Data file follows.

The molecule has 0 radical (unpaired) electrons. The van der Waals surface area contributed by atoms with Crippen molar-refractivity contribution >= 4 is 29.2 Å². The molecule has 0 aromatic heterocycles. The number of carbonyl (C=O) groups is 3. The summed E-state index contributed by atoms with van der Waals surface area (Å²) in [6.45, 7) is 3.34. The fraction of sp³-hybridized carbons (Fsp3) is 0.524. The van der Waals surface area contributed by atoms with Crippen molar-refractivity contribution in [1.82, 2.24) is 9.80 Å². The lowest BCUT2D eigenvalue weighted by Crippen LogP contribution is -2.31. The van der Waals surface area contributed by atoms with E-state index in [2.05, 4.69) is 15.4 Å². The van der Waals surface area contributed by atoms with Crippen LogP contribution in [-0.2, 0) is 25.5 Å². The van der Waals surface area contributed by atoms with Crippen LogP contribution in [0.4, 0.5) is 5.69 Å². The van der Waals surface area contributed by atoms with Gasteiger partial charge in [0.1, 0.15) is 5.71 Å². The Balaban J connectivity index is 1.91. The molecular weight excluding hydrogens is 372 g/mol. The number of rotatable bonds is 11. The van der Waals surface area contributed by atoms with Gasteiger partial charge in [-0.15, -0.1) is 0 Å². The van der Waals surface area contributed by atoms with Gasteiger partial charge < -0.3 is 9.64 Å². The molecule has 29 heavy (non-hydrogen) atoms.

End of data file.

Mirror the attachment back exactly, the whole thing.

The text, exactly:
The molecule has 0 radical (unpaired) electrons. The van der Waals surface area contributed by atoms with Crippen molar-refractivity contribution >= 4 is 29.2 Å². The molecule has 0 aromatic heterocycles. The number of carbonyl (C=O) groups is 3. The summed E-state index contributed by atoms with van der Waals surface area (Å²) in [6.45, 7) is 3.34. The fraction of sp³-hybridized carbons (Fsp3) is 0.524. The van der Waals surface area contributed by atoms with Crippen molar-refractivity contribution in [1.82, 2.24) is 9.80 Å². The lowest BCUT2D eigenvalue weighted by Crippen LogP contribution is -2.31. The van der Waals surface area contributed by atoms with E-state index in [2.05, 4.69) is 15.4 Å². The van der Waals surface area contributed by atoms with Crippen LogP contribution in [-0.2, 0) is 25.5 Å². The van der Waals surface area contributed by atoms with Crippen LogP contribution in [0.4, 0.5) is 5.69 Å². The van der Waals surface area contributed by atoms with Gasteiger partial charge in [0.1, 0.15) is 5.71 Å². The Balaban J connectivity index is 1.91. The molecular weight excluding hydrogens is 372 g/mol. The number of rotatable bonds is 11. The van der Waals surface area contributed by atoms with Gasteiger partial charge in [-0.15, -0.1) is 0 Å². The van der Waals surface area contributed by atoms with Gasteiger partial charge < -0.3 is 9.64 Å². The molecule has 29 heavy (non-hydrogen) atoms.